Saturday, February 14, 2009

Elementary school librarians on endangered list, NY: 2009 February 13

Here’s a Scott Waldman story about an issue that we can expect to hear more and more about: budget cuts mean less librarians in our schools. I already miss Mrs. Smith at Elsmere!

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BETHLEHEM — Children may someday file school librarian with the dodo bird or Caspian tiger under extinction.

“During budget shortfalls, school librarians are among the first to be considered for cuts,” said Michael Borges, executive director of the New York Library Association.

To cope with the fallout from the financial crisis, Gov. David Paterson’s proposed budget would cut $698 million in state education spending, forcing every school district to weigh staff and program reductions.

State mandates require only that students in seventh through 12th grade have school librarians, so elementary school librarians are most vulnerable in times of economic crisis, Borges said.

In Bethlehem, the retirement of Elsmere Elementary School librarian Nancy Smith last month has some parents worried because she is not being replaced. The district will rotate librarians from four of its other elementary schools into Elsmere to deal with the vacancy and will have one librarian working at several schools next year.

Elsmere library volunteer Harriet Jaffe worries that her son will no longer get personalized book recommendations. The third grader isn’t naturally inclined to read, she said, but he devoured the bestselling “Diary of a Wimpy Kid” and a book on World War II history that Smith selected for him. That personalized attention will be lost if librarians shuffle between schools, she said.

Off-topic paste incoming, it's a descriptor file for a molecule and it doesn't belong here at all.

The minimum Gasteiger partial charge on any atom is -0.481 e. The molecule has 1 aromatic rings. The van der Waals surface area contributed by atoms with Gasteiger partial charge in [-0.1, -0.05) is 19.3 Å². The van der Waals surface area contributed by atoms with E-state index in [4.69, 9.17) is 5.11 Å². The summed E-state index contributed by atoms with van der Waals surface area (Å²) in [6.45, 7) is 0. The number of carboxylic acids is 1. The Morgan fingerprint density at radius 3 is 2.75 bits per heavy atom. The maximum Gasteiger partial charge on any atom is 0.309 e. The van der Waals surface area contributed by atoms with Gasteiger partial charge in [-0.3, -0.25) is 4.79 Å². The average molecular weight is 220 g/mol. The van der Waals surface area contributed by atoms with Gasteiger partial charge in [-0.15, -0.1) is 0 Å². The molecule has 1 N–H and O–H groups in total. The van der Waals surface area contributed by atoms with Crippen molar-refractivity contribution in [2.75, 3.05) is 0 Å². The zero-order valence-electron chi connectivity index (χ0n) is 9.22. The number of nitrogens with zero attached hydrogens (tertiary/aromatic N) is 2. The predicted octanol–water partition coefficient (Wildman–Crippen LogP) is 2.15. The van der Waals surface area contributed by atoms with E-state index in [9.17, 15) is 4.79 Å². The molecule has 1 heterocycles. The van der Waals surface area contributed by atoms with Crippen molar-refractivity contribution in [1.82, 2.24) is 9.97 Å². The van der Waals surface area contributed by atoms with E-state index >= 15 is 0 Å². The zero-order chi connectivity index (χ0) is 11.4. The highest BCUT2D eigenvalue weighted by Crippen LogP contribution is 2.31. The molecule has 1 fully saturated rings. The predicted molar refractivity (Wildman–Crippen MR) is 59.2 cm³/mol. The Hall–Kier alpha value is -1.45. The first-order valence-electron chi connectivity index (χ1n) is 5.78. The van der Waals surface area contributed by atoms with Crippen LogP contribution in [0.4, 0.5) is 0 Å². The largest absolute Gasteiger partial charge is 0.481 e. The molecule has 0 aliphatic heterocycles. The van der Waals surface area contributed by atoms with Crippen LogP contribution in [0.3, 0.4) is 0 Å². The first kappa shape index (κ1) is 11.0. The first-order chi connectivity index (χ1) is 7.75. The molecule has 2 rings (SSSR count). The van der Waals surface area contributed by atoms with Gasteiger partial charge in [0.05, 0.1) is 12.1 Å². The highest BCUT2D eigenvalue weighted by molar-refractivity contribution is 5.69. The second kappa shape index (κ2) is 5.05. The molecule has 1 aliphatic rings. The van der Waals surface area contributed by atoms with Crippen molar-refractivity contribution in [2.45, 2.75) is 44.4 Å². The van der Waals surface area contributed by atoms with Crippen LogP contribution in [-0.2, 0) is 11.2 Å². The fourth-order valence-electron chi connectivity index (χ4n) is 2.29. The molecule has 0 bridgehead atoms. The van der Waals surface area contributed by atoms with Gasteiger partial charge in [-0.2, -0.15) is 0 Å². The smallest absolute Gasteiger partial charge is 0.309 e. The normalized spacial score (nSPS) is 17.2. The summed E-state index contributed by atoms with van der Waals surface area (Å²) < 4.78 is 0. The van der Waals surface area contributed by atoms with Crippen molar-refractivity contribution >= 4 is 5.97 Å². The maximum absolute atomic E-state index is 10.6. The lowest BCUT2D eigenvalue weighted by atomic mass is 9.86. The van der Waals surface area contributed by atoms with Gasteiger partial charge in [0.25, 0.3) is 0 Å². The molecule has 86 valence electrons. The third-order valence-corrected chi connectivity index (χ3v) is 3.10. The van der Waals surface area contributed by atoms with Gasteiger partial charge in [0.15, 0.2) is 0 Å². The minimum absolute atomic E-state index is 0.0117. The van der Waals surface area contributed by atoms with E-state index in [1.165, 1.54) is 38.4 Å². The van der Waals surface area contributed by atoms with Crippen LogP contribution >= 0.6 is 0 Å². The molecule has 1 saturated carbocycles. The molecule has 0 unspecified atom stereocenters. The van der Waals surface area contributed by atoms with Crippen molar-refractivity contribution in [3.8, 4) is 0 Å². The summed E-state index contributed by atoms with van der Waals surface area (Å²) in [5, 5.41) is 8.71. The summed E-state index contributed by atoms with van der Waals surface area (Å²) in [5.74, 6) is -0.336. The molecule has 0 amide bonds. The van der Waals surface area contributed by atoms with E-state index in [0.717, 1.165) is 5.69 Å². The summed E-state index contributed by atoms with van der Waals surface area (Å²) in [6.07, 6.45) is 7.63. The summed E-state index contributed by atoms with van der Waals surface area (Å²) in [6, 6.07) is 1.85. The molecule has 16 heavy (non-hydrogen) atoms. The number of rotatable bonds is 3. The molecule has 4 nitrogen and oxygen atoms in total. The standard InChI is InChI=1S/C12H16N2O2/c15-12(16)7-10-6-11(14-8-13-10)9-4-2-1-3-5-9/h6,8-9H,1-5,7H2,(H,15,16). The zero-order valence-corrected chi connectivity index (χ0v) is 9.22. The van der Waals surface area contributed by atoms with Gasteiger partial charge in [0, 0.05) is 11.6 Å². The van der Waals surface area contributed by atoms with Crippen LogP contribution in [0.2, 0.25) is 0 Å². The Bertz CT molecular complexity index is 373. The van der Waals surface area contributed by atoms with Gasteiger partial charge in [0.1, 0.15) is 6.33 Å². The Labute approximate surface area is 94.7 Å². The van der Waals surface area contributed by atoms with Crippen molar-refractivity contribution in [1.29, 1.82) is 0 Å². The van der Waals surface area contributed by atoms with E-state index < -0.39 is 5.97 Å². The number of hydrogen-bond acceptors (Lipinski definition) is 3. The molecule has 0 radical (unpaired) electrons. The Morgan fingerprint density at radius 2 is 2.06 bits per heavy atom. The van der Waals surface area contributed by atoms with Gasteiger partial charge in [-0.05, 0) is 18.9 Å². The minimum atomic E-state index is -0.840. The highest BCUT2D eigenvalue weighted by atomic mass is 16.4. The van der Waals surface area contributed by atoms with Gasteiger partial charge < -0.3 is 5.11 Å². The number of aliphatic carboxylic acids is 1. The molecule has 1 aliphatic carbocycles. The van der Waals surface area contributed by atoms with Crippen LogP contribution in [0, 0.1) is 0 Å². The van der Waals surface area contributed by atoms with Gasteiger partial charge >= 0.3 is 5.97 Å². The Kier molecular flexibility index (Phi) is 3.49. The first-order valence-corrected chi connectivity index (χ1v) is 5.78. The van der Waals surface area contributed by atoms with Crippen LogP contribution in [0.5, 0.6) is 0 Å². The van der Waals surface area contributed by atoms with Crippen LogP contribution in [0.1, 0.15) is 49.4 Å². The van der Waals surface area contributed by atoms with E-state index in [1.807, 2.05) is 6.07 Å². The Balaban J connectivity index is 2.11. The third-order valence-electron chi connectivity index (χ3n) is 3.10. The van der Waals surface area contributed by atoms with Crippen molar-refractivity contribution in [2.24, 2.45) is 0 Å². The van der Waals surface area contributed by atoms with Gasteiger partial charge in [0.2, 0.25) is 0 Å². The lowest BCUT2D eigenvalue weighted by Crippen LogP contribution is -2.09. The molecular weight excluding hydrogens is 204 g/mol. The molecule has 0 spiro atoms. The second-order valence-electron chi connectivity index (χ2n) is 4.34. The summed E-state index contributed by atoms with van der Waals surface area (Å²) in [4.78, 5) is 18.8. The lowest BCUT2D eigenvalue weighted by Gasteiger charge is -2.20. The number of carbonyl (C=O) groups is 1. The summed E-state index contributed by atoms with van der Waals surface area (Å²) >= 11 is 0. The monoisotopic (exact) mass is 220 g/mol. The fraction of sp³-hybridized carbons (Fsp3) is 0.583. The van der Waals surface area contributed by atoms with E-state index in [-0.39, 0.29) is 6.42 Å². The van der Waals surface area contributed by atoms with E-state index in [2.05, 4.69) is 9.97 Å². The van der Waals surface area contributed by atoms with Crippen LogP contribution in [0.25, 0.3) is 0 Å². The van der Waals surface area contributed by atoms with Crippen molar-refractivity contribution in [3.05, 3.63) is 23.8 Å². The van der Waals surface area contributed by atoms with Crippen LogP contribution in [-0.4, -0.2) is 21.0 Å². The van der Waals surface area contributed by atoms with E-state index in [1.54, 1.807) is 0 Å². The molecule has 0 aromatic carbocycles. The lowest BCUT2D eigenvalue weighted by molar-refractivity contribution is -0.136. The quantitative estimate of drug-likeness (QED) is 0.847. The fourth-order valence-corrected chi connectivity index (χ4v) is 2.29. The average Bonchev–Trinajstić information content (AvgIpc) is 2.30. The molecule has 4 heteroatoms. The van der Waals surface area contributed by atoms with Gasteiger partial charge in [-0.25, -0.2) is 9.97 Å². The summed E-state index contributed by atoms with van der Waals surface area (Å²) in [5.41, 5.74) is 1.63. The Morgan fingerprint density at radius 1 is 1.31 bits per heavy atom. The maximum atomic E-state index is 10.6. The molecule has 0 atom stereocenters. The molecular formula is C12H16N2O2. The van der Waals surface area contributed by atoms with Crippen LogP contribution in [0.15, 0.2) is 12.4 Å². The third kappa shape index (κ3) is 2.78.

“Librarians positively contribute to student achievement,” Jaffe said. “In an era where literacy is so important, that’s what is being lost.”

Sharing librarians is “the tip of the iceberg” of district trimming next year, Bethlehem Superintendent Michael Tebbano said. Faculty, staff and programs will be reduced next year as the district strives to plug a $5 million budget hole without significantly raising property taxes.

“It’s our intent to have a creative solution to this budget crisis,” Tebbano said.

Librarians, who are certified as teachers, teach children to think critically and how to retrieve information, said Joseph Mattie, library development specialist with the state Department of Education. They work closely with teachers to enhance classroom learning.

“They’re teachers but in a different learning environment,” he said. “The library should be the hub of the schools.”

Bethlehem may be a sign of things to come. Borges said he expects more schools statewide to lose librarians in the coming months.

For coverage of layoffs, job losses and unemployment issues facing the Capital Region, visit